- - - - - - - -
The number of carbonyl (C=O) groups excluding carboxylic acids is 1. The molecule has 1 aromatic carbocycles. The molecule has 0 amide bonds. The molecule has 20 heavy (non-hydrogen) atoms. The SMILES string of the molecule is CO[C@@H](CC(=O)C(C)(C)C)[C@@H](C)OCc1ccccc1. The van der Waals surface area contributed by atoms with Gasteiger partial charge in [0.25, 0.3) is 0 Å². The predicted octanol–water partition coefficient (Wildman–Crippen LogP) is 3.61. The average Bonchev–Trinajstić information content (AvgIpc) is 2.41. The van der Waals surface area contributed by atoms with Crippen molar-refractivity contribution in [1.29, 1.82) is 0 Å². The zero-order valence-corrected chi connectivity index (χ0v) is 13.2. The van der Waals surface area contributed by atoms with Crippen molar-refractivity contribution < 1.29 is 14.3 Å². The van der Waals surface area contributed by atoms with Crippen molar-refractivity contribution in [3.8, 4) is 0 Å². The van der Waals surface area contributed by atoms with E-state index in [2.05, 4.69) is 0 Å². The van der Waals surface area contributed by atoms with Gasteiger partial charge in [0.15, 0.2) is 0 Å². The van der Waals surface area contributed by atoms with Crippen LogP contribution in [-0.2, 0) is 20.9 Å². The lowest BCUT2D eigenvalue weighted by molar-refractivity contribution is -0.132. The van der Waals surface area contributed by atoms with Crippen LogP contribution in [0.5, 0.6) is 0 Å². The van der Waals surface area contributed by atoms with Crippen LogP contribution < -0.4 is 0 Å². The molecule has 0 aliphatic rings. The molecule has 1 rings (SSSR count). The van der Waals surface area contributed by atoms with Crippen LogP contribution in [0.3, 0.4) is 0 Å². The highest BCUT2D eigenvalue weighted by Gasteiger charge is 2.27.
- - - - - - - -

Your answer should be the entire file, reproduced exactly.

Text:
The number of carbonyl (C=O) groups excluding carboxylic acids is 1. The molecule has 1 aromatic carbocycles. The molecule has 0 amide bonds. The molecule has 20 heavy (non-hydrogen) atoms. The SMILES string of the molecule is CO[C@@H](CC(=O)C(C)(C)C)[C@@H](C)OCc1ccccc1. The van der Waals surface area contributed by atoms with Gasteiger partial charge in [0.25, 0.3) is 0 Å². The predicted octanol–water partition coefficient (Wildman–Crippen LogP) is 3.61. The average Bonchev–Trinajstić information content (AvgIpc) is 2.41. The van der Waals surface area contributed by atoms with Crippen molar-refractivity contribution in [1.29, 1.82) is 0 Å². The zero-order valence-corrected chi connectivity index (χ0v) is 13.2. The van der Waals surface area contributed by atoms with Crippen molar-refractivity contribution < 1.29 is 14.3 Å². The van der Waals surface area contributed by atoms with Crippen molar-refractivity contribution in [3.8, 4) is 0 Å². The van der Waals surface area contributed by atoms with E-state index in [2.05, 4.69) is 0 Å². The van der Waals surface area contributed by atoms with Gasteiger partial charge in [0.15, 0.2) is 0 Å². The van der Waals surface area contributed by atoms with Crippen LogP contribution in [-0.2, 0) is 20.9 Å². The lowest BCUT2D eigenvalue weighted by molar-refractivity contribution is -0.132. The van der Waals surface area contributed by atoms with Crippen LogP contribution in [0.5, 0.6) is 0 Å². The van der Waals surface area contributed by atoms with Crippen LogP contribution < -0.4 is 0 Å². The molecule has 0 aliphatic rings. The molecule has 1 rings (SSSR count). The van der Waals surface area contributed by atoms with Crippen LogP contribution in [0.3, 0.4) is 0 Å². The highest BCUT2D eigenvalue weighted by Gasteiger charge is 2.27.